As observer at the Tactical Wargame Center at Norfolk, I watched two days of nuclear submarines unsuccessfully trying to penetrate the then modern ASW defenses around a large convoy. The enemy submarines were theoretically armed with 60-mile cruise missiles (like HARPOON) but no use was being made of them in the submarines’ attacks against the simulated convoy. The game instructions called for the submarines to optimize their kill of high value ships in the convoy, so they tried to penetrate the ASW screens to get into the convoy and get off their torpedoes. On the last day of the wargame, it was emphasized that the best way to get the important ships might be by first destroying the protective forces which were preventing penetrations into the convoy. To this end, all three of the enemy subs in the game stalked the destroyers they found in line with their planned attack on the convoy. Using convergence zone information, all three got into good positions for their missile-firing. The sub to the south launched a missile attack against a destroyer he judged to be 29 miles off — based on loss of contact when the destroyer moved out or the convergence zone. The attack was assessed as a “kill” of the destroyer. Did the submarine’s skipper then hurry through the hole he’d created in the convoy’s defenses? No, he hurried his boat to the spot or the sinking and then came to periscope depth to ascertain whether there were any aircraft nearby. There weren’t, so he surfaced his sub and quickly launched a rubber life boat with two men in it — armed with Stingers — and resubmerged. (Won’t all of today’s subs carry STINGERS, the way Gene Fluckey and others lashed on to BAZOOKAS in WW II?) This simulated ploy was played out to its bitter end. Eventually a P-3 was assessed as spotting the men in the life boat. Cautiously it closed the boat to find out if the “survivors” needed immediate help. At which, the men in the boat shouldered their Stinger launching tubes and let fly a couple of the heat-seeking missiles. The P-3 was declared “killed” and on went the submarine into the convoy for a cleanup.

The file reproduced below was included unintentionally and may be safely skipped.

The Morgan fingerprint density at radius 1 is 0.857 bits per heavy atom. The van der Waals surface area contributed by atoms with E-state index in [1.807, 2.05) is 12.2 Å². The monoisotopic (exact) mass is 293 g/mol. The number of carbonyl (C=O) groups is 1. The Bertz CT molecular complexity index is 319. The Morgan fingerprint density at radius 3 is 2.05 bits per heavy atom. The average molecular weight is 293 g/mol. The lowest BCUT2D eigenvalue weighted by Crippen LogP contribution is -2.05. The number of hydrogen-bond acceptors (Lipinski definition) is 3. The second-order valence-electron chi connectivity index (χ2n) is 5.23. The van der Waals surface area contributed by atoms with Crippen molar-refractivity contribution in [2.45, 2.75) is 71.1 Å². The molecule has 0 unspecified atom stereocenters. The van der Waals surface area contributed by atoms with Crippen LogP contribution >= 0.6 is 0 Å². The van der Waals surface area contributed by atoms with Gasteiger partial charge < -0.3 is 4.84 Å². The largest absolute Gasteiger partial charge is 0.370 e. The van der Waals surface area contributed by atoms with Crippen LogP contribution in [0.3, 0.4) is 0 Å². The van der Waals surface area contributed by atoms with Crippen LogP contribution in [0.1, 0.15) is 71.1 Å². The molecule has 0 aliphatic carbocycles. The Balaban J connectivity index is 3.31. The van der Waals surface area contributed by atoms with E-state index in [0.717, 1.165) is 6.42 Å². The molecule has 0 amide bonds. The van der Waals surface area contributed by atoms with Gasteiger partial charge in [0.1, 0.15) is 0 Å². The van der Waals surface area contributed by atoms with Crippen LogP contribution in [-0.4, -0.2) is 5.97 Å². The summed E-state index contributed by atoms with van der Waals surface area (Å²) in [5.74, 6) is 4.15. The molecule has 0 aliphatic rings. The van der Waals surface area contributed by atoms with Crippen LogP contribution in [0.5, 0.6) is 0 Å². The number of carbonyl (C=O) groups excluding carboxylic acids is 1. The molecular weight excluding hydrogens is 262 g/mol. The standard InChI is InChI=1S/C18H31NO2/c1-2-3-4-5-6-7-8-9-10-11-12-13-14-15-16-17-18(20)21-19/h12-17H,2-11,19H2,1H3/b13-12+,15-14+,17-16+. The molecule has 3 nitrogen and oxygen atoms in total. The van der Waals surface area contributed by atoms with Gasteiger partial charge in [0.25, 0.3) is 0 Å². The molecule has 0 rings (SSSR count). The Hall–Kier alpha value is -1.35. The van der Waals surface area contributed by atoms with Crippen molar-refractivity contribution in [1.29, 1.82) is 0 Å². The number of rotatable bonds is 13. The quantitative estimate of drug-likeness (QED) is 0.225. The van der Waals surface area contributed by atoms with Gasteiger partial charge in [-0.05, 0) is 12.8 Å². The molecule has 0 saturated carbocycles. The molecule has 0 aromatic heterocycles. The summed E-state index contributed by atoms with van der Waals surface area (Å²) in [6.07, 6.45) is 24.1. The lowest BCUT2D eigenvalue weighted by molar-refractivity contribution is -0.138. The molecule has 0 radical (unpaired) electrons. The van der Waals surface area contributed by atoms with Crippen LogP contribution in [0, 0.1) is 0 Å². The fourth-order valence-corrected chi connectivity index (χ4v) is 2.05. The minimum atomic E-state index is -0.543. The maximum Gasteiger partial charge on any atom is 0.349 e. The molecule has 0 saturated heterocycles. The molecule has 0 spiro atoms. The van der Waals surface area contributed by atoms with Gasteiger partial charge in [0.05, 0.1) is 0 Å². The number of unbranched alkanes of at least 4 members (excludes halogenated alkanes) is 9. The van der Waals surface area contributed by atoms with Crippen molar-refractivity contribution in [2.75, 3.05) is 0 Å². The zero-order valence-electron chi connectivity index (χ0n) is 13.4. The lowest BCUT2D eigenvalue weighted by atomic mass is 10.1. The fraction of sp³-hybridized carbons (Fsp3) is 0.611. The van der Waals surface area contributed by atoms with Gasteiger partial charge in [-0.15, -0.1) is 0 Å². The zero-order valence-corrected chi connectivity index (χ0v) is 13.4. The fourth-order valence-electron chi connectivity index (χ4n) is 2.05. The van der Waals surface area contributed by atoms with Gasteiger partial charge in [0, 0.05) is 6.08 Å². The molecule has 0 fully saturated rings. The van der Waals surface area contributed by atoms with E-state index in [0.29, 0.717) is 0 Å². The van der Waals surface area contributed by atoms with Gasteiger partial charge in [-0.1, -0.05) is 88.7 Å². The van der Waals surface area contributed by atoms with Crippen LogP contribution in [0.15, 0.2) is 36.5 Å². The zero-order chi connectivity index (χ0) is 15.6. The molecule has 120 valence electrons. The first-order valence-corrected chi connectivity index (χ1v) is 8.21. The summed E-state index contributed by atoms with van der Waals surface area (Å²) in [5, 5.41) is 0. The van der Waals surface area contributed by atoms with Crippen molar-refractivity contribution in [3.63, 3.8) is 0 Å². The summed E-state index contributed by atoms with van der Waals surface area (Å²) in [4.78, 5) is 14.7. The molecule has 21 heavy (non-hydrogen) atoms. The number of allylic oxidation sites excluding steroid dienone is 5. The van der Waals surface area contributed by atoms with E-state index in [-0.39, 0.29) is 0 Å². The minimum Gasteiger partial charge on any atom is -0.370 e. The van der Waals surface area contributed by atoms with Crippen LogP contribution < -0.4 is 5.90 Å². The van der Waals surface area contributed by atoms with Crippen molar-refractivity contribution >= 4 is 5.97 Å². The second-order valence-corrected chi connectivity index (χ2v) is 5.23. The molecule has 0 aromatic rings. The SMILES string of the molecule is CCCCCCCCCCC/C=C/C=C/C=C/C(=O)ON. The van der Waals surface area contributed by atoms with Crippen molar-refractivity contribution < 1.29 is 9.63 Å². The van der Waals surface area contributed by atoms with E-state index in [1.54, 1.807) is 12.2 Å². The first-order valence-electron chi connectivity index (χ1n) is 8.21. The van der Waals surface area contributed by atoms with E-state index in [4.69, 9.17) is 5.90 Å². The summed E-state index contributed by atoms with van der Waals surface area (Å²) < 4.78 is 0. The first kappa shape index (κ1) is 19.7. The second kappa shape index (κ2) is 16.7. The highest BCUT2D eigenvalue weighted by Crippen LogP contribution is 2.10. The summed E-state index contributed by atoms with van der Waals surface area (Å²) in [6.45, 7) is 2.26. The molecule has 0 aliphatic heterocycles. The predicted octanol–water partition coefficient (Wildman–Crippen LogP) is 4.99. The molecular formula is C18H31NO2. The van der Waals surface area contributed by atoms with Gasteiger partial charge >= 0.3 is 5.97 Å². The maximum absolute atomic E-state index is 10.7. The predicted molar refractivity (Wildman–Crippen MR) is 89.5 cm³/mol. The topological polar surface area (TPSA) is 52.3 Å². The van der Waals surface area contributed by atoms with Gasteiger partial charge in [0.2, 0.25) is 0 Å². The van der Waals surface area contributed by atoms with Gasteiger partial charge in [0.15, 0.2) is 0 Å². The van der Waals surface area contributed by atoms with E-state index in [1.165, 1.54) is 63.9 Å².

Consider what a missile fired at some shore target like a tank farm could do in the way of diverting enemy coastal efforts — if the shelling of an oil tank by a Japanese submarine off Santa Barbara during WW II is any criteria. Perhaps all it takes is an RPV, launched from a sub, that looks like a missile, to cause the same level of concern. Another ploy to be considered?
Today’s complex electronic gadgets also suggest a whole new bag of ploys. A buoy loudly broadcasting the screw noises of a carrier is a means for diverting submarines from the real carrier’s operating area. Why not use such a buoy as a submarine ploy to galvanize a quiet, enemy sub, lying doggo, into some high speed movement -to close the faked target. This should make the enemy submarine far more susceptible to detection by our own patrolling submarines. Enemy ferret satellites should prove just as susceptible to a submarine launched buoy which broadcast a recognizable radar signature of, for example, a carrier’s beacon for its planes to home on. SUch an enemy satellite-detected contact should shortly get nearby enemy submarines moving rapidly towards the ferret-located radar emanation. Also, torpedo-like decoys generating submarine screw noises — already in use — may provide a tactical ploy for breaking contact with pursuing ASW forces.